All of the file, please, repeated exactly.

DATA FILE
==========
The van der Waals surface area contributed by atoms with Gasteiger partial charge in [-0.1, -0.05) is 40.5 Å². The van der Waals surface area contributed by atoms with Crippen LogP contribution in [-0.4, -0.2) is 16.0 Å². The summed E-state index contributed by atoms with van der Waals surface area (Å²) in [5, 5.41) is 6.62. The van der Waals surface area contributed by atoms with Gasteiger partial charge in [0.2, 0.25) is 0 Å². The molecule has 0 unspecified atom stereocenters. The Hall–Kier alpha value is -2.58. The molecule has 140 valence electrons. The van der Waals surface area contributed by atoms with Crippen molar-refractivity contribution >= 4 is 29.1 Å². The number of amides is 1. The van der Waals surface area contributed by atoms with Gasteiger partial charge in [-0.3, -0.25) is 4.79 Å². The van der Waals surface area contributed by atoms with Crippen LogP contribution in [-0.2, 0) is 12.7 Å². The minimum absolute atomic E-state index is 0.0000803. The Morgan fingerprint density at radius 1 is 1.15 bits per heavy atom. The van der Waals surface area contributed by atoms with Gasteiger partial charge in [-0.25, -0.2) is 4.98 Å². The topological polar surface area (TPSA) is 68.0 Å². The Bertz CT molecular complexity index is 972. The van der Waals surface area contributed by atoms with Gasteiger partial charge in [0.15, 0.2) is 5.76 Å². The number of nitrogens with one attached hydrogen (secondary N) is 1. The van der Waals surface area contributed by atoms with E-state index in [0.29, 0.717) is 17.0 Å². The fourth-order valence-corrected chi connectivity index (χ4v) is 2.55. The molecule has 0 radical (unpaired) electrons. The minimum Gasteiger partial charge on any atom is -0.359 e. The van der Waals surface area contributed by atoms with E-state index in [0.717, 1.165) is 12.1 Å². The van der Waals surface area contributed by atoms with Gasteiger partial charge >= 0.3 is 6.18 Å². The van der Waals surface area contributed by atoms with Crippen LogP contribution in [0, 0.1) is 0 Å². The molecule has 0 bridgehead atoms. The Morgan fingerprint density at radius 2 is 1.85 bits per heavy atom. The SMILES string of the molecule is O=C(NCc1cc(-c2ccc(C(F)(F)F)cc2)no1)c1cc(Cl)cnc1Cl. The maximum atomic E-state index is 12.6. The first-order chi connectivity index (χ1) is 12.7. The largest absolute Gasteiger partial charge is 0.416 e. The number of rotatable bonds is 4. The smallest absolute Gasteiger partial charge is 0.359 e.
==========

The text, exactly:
The van der Waals surface area contributed by atoms with Gasteiger partial charge in [-0.1, -0.05) is 40.5 Å². The van der Waals surface area contributed by atoms with Crippen LogP contribution in [-0.4, -0.2) is 16.0 Å². The summed E-state index contributed by atoms with van der Waals surface area (Å²) in [5, 5.41) is 6.62. The van der Waals surface area contributed by atoms with Gasteiger partial charge in [0.2, 0.25) is 0 Å². The molecule has 0 unspecified atom stereocenters. The Hall–Kier alpha value is -2.58. The molecule has 140 valence electrons. The van der Waals surface area contributed by atoms with Crippen molar-refractivity contribution >= 4 is 29.1 Å². The number of amides is 1. The van der Waals surface area contributed by atoms with Gasteiger partial charge in [-0.3, -0.25) is 4.79 Å². The van der Waals surface area contributed by atoms with Crippen LogP contribution in [-0.2, 0) is 12.7 Å². The minimum absolute atomic E-state index is 0.0000803. The Morgan fingerprint density at radius 1 is 1.15 bits per heavy atom. The van der Waals surface area contributed by atoms with Gasteiger partial charge in [-0.25, -0.2) is 4.98 Å². The topological polar surface area (TPSA) is 68.0 Å². The Bertz CT molecular complexity index is 972. The van der Waals surface area contributed by atoms with Gasteiger partial charge in [0.15, 0.2) is 5.76 Å². The number of nitrogens with one attached hydrogen (secondary N) is 1. The van der Waals surface area contributed by atoms with E-state index in [0.29, 0.717) is 17.0 Å². The fourth-order valence-corrected chi connectivity index (χ4v) is 2.55. The molecule has 0 radical (unpaired) electrons. The minimum Gasteiger partial charge on any atom is -0.359 e. The van der Waals surface area contributed by atoms with E-state index in [0.717, 1.165) is 12.1 Å². The van der Waals surface area contributed by atoms with Gasteiger partial charge >= 0.3 is 6.18 Å². The van der Waals surface area contributed by atoms with Crippen LogP contribution in [0, 0.1) is 0 Å². The molecule has 0 bridgehead atoms. The Morgan fingerprint density at radius 2 is 1.85 bits per heavy atom. The SMILES string of the molecule is O=C(NCc1cc(-c2ccc(C(F)(F)F)cc2)no1)c1cc(Cl)cnc1Cl. The maximum atomic E-state index is 12.6. The first-order chi connectivity index (χ1) is 12.7. The largest absolute Gasteiger partial charge is 0.416 e. The number of rotatable bonds is 4. The smallest absolute Gasteiger partial charge is 0.359 e.